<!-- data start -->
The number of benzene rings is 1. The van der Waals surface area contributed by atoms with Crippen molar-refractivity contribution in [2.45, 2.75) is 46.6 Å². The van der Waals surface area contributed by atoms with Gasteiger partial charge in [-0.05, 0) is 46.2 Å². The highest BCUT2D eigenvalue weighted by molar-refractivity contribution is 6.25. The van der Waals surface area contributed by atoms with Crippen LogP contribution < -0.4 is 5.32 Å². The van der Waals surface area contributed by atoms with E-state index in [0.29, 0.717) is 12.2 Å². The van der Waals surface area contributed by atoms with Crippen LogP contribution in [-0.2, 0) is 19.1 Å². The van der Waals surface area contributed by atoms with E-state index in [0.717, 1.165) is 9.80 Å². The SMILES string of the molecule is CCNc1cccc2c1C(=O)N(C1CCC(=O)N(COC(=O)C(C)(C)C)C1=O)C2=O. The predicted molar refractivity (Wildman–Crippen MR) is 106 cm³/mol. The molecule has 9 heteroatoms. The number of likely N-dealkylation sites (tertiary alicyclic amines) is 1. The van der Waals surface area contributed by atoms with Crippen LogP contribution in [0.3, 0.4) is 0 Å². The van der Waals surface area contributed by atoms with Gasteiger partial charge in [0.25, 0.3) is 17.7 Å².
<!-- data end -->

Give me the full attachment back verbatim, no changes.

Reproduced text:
The number of benzene rings is 1. The van der Waals surface area contributed by atoms with Crippen molar-refractivity contribution in [2.45, 2.75) is 46.6 Å². The van der Waals surface area contributed by atoms with Gasteiger partial charge in [-0.05, 0) is 46.2 Å². The highest BCUT2D eigenvalue weighted by molar-refractivity contribution is 6.25. The van der Waals surface area contributed by atoms with Crippen LogP contribution < -0.4 is 5.32 Å². The van der Waals surface area contributed by atoms with E-state index in [0.29, 0.717) is 12.2 Å². The van der Waals surface area contributed by atoms with Crippen LogP contribution in [-0.2, 0) is 19.1 Å². The van der Waals surface area contributed by atoms with E-state index in [0.717, 1.165) is 9.80 Å². The SMILES string of the molecule is CCNc1cccc2c1C(=O)N(C1CCC(=O)N(COC(=O)C(C)(C)C)C1=O)C2=O. The predicted molar refractivity (Wildman–Crippen MR) is 106 cm³/mol. The molecule has 9 heteroatoms. The number of likely N-dealkylation sites (tertiary alicyclic amines) is 1. The van der Waals surface area contributed by atoms with Crippen LogP contribution in [0.3, 0.4) is 0 Å². The van der Waals surface area contributed by atoms with Gasteiger partial charge in [0.25, 0.3) is 17.7 Å².